i live in canada and we have soccer and football as two different sports but depending where you are you will get confused as we use both soccer and football as the one game sometimes considering in some areas of canada we dont actually play the american football and we just play soccer instead, i have talked to many tourists who have gotten confused by this switch of words as they assume canada and america have all the same slang words, we dont
Not true. Check out some of the discussion around DL. besides, you can call it football or soccer, it's still the same sport.
Here in England we frequently say, "The football is tomorrow." That it is a game is implicitly understood. More awkwardly we sometimes say, "The game is tomorrow." Where the speakers are already aware they are discussing a particular sport. Moreover, in Britain we would say 'football match' rather than the American English here of 'football game.'
On calling the game "soccer" instead of "football" -- ? We have the English to thank, apparently, even though it's those of us in the US who use the term "soccer." On-line etymology sources say that once upon a time, there was Rugby football and Association football. Rugby football folks took the first three letters of Rugby and started calling it "rugger." Association football folks had enough common sense and/or manners to know they'd best take their three letters from a little bit farther along in their word, so they went with calling it "soccer."
They took the "SOC" syllable because it's the stressed one. The only thing I don't get about the British abbreviation is why it didn't end up being pronounced "socier"/"sotier" or something like that, preserving "association's" soft-C or "sh" sound. But, whatever, "soccer" it is now, and it irks me to no end when outsiders try to impose their language rules onto our language's word for my favorite sport.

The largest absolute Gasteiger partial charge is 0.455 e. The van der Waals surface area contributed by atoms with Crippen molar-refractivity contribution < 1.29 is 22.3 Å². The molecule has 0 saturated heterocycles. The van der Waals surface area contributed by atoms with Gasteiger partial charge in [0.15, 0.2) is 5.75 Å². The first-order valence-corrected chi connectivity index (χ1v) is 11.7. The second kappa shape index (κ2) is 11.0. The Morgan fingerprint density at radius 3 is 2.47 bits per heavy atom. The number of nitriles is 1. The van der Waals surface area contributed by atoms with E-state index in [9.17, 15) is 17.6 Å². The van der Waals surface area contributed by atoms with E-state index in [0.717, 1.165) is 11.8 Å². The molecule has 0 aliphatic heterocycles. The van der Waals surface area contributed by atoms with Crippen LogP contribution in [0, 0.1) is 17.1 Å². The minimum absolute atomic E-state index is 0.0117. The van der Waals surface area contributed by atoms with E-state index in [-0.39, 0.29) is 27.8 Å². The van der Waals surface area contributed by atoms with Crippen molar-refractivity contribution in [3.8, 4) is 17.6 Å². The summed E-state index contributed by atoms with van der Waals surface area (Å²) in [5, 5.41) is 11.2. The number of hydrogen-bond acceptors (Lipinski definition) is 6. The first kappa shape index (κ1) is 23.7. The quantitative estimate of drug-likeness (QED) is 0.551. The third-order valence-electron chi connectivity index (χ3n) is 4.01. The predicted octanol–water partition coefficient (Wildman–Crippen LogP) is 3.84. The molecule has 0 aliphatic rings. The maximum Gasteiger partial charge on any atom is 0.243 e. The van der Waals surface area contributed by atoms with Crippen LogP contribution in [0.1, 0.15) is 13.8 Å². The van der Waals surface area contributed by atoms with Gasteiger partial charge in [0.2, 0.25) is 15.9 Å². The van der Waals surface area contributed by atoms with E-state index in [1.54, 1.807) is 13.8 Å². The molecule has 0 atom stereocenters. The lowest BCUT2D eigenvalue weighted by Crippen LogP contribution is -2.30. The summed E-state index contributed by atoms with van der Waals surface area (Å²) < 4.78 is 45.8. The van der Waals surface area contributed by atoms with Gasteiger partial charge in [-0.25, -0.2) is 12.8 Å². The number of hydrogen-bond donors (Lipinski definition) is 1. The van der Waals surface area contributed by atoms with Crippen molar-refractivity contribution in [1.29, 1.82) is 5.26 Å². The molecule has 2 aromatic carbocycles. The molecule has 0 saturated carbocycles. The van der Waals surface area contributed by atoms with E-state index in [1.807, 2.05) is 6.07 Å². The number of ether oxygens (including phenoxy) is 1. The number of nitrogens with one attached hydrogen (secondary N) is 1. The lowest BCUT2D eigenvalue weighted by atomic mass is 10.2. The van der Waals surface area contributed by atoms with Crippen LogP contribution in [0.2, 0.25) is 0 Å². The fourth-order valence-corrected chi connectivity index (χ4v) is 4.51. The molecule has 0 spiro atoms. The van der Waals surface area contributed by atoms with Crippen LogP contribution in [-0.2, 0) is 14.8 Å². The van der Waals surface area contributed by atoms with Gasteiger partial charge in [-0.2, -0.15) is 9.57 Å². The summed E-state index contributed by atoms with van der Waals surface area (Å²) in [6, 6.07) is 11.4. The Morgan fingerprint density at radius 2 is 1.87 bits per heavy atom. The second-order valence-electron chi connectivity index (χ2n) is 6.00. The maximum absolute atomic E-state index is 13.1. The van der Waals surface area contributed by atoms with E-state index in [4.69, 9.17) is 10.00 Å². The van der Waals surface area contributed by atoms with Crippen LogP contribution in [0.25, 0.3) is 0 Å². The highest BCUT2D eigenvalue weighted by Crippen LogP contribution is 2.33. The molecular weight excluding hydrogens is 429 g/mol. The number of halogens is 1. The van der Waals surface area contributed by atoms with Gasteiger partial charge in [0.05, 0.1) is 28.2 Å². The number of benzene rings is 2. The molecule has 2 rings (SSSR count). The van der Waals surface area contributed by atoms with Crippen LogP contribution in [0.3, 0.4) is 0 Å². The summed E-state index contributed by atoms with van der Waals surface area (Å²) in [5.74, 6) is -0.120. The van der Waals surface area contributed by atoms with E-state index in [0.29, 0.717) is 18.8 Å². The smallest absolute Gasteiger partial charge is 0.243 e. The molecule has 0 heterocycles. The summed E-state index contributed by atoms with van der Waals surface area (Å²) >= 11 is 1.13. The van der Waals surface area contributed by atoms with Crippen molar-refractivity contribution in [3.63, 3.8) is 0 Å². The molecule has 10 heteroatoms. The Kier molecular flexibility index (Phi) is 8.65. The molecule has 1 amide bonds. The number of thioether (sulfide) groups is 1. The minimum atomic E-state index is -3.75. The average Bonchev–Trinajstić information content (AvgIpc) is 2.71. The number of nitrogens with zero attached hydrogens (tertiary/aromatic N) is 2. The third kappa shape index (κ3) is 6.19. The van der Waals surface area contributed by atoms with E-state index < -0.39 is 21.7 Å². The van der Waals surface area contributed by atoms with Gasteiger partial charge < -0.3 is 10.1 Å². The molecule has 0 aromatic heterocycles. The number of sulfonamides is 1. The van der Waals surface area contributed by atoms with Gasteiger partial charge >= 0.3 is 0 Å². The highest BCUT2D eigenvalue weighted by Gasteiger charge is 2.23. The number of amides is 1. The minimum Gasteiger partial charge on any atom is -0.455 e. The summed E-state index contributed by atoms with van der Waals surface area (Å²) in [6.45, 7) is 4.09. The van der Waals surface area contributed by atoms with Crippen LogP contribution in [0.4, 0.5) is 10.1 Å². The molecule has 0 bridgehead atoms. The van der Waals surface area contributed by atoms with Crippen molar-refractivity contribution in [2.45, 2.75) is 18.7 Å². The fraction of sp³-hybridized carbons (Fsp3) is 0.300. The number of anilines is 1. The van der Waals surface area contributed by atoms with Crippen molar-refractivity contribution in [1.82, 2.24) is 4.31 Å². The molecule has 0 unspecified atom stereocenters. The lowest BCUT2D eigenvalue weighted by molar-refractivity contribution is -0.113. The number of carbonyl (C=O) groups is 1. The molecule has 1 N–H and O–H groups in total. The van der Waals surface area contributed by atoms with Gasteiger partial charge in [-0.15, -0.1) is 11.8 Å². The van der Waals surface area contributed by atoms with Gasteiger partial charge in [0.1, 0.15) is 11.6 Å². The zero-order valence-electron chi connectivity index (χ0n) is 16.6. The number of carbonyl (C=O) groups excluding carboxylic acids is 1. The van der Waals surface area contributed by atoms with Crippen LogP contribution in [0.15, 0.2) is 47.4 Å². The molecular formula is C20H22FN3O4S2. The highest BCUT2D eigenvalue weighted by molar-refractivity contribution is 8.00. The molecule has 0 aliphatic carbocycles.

You mean stop saying soccer, like stop saying gasoline instead of petrol, trunk and hood of the car instead of boot and bonnet, candies instead of sweets, truck instead of lorry, sweater instead of jumper, jumper instead of pinafore dress, ice-pops instead of ice-lollies, wheeled trash can instead of wheelie bin, french fries instead of chips, potato chips instead of crisps, eggplant instead of aubergine, suspenders instead of braces, drugstore instead of chemist, checkers instead of draughts, pacifier instead of dummy, advice columnist instead of agony aunt, undershirt instead of vest, vest instead of waistcoat... stuff like that? I'm afraid, once we folks from the US started dropping all those "U"s and ending words with -er instead of -re, things just sort of went to our heads and got out of control. Sorry. We really have tried to do our best.
Soccer is a very popular form of football, along with the other versions of football, i.e. rugby, gridiron (American and Canadian football), Australian rules football, and Gaelic or Hibernian football. The word originated in England and is used throughout the English-speaking world, though for some reason it seems to be forgotten in the UK.